A Look at Wasp Pottery
HIDDEN under loose tree bark are five distinct clay pots, each about the size of a small cherry. A potter wasp made these jars and stocked them well for her offspring. A lot of work was involved.
Just to get and transport the clay, she flew between 100 and 200 miles (160 and 320 km). If the clay was too dry, she wet it by regurgitating water. She formed the clay into pellets and used them to make a disk that became the base for a pot. As the work progressed, the other pellets were drawn into strips and used to build a hollow globe. Turning the inside of the completed sphere out at the top, she created an open neck for her vessel. The outside surface of her pot is rough, but the inside is smooth.
Next, a food supply was needed. To stock the vessel, she paralyzed small caterpillars with her sting and poked these into the jar. Since the caterpillars were not dead, this assured a fresh food supply for the wasp larva that would hatch from the only egg in each vessel.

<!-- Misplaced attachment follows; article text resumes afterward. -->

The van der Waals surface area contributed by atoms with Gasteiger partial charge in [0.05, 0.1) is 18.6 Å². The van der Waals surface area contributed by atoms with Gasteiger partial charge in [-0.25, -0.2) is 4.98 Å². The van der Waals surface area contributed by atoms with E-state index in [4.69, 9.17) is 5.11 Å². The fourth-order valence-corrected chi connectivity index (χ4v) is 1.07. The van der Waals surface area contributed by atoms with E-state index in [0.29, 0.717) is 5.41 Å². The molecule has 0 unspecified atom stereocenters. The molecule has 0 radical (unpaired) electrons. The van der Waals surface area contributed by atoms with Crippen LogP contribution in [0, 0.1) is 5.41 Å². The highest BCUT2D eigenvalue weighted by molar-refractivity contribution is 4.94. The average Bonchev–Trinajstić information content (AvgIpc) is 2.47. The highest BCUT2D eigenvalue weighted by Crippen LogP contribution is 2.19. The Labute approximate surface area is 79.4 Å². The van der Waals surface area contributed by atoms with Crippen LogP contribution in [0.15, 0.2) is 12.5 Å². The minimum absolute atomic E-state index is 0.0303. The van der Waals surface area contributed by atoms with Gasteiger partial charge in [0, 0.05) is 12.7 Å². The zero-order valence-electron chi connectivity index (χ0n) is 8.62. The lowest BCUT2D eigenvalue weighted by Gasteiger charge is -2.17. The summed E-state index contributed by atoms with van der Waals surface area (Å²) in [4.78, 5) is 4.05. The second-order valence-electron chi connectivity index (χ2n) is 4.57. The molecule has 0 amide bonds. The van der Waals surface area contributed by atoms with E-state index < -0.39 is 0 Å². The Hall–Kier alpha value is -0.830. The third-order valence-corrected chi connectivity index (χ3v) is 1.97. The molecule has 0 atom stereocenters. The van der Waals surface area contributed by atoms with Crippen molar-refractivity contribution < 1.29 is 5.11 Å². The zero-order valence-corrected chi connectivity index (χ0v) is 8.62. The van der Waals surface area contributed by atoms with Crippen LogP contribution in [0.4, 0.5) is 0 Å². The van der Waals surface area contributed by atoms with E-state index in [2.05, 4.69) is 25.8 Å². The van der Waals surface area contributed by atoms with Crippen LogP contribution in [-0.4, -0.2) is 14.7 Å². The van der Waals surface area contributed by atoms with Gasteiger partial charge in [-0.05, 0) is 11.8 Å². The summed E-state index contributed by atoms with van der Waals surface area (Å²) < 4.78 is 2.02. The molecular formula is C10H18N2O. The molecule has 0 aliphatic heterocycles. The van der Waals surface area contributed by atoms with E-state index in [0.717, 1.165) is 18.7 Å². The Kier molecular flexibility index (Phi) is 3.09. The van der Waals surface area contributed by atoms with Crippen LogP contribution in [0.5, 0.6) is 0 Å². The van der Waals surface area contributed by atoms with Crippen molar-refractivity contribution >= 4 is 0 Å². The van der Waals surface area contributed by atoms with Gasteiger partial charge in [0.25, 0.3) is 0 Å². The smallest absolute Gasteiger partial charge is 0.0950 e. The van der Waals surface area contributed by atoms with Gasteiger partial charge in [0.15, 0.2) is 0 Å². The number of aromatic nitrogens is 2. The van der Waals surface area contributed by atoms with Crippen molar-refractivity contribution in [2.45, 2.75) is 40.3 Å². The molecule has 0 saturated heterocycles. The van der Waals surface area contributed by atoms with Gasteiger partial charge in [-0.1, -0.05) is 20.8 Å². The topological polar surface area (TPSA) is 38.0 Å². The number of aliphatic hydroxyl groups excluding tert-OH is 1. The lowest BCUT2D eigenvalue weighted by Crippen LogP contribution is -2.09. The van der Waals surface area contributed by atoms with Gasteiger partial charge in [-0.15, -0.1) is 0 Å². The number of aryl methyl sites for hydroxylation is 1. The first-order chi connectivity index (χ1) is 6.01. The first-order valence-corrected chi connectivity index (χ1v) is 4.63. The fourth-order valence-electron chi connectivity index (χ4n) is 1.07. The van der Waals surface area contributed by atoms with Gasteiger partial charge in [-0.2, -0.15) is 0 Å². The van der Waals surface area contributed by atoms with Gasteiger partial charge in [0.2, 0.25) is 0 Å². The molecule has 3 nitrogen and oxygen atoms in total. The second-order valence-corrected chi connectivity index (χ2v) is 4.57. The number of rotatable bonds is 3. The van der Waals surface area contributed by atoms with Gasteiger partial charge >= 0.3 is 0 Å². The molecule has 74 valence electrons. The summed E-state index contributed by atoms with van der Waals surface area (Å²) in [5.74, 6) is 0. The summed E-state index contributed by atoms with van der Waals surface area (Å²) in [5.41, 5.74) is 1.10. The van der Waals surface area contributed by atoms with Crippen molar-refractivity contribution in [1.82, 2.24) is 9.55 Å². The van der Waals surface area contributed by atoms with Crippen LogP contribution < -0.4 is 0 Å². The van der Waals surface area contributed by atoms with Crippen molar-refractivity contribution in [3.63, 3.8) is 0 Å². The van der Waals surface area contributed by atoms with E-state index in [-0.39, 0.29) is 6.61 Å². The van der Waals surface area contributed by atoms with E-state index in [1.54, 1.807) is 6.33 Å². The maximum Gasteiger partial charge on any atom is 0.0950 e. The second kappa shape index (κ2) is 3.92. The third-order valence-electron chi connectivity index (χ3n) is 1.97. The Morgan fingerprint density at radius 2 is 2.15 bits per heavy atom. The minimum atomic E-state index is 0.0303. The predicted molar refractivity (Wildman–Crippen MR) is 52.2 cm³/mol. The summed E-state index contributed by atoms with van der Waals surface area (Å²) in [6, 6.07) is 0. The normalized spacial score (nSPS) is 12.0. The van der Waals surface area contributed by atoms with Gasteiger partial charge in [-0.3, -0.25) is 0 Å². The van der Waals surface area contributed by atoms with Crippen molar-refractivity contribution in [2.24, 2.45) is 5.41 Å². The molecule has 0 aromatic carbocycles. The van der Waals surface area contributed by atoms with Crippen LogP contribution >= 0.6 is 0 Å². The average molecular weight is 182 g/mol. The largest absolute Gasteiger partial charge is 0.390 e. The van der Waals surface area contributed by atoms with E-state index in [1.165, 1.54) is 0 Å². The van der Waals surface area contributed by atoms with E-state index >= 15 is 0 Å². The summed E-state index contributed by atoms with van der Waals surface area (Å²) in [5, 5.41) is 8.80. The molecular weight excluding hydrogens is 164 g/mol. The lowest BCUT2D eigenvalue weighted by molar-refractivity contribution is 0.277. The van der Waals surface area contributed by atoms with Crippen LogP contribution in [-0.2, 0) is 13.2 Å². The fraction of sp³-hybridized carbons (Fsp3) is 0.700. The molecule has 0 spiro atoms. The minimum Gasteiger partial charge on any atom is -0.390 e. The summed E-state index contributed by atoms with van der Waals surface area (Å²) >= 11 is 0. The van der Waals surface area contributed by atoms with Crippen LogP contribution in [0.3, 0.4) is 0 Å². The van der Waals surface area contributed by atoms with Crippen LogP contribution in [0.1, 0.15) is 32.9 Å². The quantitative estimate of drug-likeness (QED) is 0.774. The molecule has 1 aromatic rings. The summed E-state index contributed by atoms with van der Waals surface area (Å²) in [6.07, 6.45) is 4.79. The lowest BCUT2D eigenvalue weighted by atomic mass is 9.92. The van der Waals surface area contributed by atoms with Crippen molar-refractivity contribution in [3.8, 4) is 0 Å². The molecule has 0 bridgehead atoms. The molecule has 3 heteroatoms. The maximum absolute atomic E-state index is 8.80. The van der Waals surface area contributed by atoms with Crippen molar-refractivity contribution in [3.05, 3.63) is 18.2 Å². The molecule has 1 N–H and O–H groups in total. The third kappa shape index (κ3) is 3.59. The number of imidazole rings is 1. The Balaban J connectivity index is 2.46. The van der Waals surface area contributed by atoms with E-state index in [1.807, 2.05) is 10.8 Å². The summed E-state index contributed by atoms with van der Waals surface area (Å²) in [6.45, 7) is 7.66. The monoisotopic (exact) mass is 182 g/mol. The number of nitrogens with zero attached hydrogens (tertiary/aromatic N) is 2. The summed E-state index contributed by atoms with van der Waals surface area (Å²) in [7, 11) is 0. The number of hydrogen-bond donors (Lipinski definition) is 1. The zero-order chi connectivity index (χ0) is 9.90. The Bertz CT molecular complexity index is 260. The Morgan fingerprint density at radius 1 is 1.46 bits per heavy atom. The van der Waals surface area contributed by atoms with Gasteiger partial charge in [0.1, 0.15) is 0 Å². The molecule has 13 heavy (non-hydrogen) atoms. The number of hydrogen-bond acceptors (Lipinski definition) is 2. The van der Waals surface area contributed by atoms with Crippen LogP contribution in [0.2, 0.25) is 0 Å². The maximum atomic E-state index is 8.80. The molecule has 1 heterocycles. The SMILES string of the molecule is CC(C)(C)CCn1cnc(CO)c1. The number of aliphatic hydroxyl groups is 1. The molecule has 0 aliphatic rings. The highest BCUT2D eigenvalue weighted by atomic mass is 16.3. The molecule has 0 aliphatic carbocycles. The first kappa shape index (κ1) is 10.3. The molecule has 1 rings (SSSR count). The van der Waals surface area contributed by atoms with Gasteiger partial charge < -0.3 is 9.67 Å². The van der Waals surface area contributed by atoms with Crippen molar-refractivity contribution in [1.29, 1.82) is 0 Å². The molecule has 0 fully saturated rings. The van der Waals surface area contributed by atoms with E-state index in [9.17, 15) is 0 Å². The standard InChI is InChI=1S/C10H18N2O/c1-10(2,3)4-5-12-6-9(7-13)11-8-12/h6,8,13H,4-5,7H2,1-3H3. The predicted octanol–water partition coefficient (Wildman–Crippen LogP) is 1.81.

The egg hangs on a fine thread from the top of the pot. How did the egg come to be in this position? In the process of laying it, the wasp touched the inside of the vessel with the tip of her abdomen and secreted a liquid. As the abdomen was pulled away, a thread formed and immediately hardened. So, when the egg came out, it was attached to the thread.
For females, the number of caterpillars is greater than for males—the female larval stage is one or two days longer. Just how the wasp knows that a particular egg will be a female larva and need more food is a mystery.
With a clay pellet, the wasp closed the jar containing the egg and the stock of caterpillars and smoothed down the neck of the vessel. When the last pot was sealed the wasp’s work was done.
[Pictures on page 24]
The wasp’s egg suspended from a thread
A wasp carrying a pellet of clay to close the jar